2.5 -3.5 hrs of learning a day is enough.

NSW has recently released guidelines explaining how many hours a day parents should be expecting their child to engage in learning from home.

We can all now breathe a sigh of relief – ahhhhh. Finally, it is clear, black and white, right in front of us. And to be honest, it is also quite realistic and fair for everyone involved. 

I think every teacher, whether in NSW or not, can take relief in knowing these guidelines exist and should consider, if possible, adopting these too.

Quite simply, it looks like this:

Years K – 2
2.5hrs/day: 45-60 minutes English, 30-45mins Mathematics and 30-60 minutes of other KLA’s.

Years 3-6
3hrs/day: 45-60 minutes English, 30-45mins Mathematics and 60-90 minutes of other KLA’s.

Years 7-10
3.5hrs/day: 30-45 minutes English, 30-45mins Mathematics and 90-120 minutes of other KLA’s.

Years 11 -12
Students will mostly follow their usual pattern of study

So now we know this, I think we have to be very careful in how we create what that 2.5 – 3.5/hrs a day of learning looks like. It is time we knuckle down and focus on what really matters, essential learning, our MUST teach. When I look at these guidelines, it is clear English and Mathematics, especially in a primary school, come out on top.

What we have to be careful of though, is that we don’t get fooled into thinking quantity is going to help keep students engaged, ensure they don’t fall behind and that providing more is the answer to keeping students motivated to learn – it isn’t.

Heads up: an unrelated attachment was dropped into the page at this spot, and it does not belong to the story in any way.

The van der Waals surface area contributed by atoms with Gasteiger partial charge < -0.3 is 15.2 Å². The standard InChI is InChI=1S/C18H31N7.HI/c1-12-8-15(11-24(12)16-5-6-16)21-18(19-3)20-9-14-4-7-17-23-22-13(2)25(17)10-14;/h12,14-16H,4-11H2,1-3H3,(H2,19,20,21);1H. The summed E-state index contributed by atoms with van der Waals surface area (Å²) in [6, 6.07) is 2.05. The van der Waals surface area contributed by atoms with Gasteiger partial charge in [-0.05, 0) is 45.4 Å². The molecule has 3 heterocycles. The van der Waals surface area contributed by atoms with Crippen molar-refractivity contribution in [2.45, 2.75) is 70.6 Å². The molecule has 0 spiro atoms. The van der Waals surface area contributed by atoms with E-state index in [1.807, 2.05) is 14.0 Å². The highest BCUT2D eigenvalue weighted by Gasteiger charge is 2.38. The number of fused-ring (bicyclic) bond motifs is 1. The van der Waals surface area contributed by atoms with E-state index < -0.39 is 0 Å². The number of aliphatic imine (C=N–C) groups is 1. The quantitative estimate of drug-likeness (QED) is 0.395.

Our students need quality, not quantity. 

No doubt from this there will be some concerns from parents that this seemingly small amount of time isn’t enough. It is. We just need to reassure them of this and explain why.

1.    Quality over Quantity 
Whilst 2.5-3.5 hrs might not seem a lot, we need to ensure parents that this time will be focused on essential learning and what really matters at the moment (mostly English and Mathematics). We also need to remind them that the face-to-face time teachers utilise will be connected to this. It is not about doing heaps or more, but actually less, ensuring learning is focused, targeted and achievable.

2.    Schools aren’t just made up of academic learning
In a normal school day, students don’t just sit in lessons all day, they also play, connect with others, work in groups, have PE lessons outside, art lessons in the art room, go to the library, assemblies and buddy groups. Right now, this isn’t possible, which means there is a little more time at home which can be used for these things and more. Encouraging parents to follow their child’s interests and asking what they want to learn about or do more of might be a good place to start. 

3.    It is already stressful enough!
At the moment things are already quite stressful for our students and the last thing we want to do is add to this by providing them with more work and more to do. This is why learning time is limited to a few hours a day, focusing on essential learning and carefully put together by teachers who know what their students need and who want them to succeed. Extra time can then be used for things which still benefit and add to academic learning but won’t create the stress that learning sometimes does. 

Now is the time to play more games, get a bit creative, spend time outdoors and learn something new – like how to do the dishes or the latest TikTok dance!

Further info on the NSW Education department’s online learning guidelines can be found here:https://education.nsw.gov.au/teaching-and-learning/learning-from-home/teaching-at-home/models-of-teaching/daily-model#landing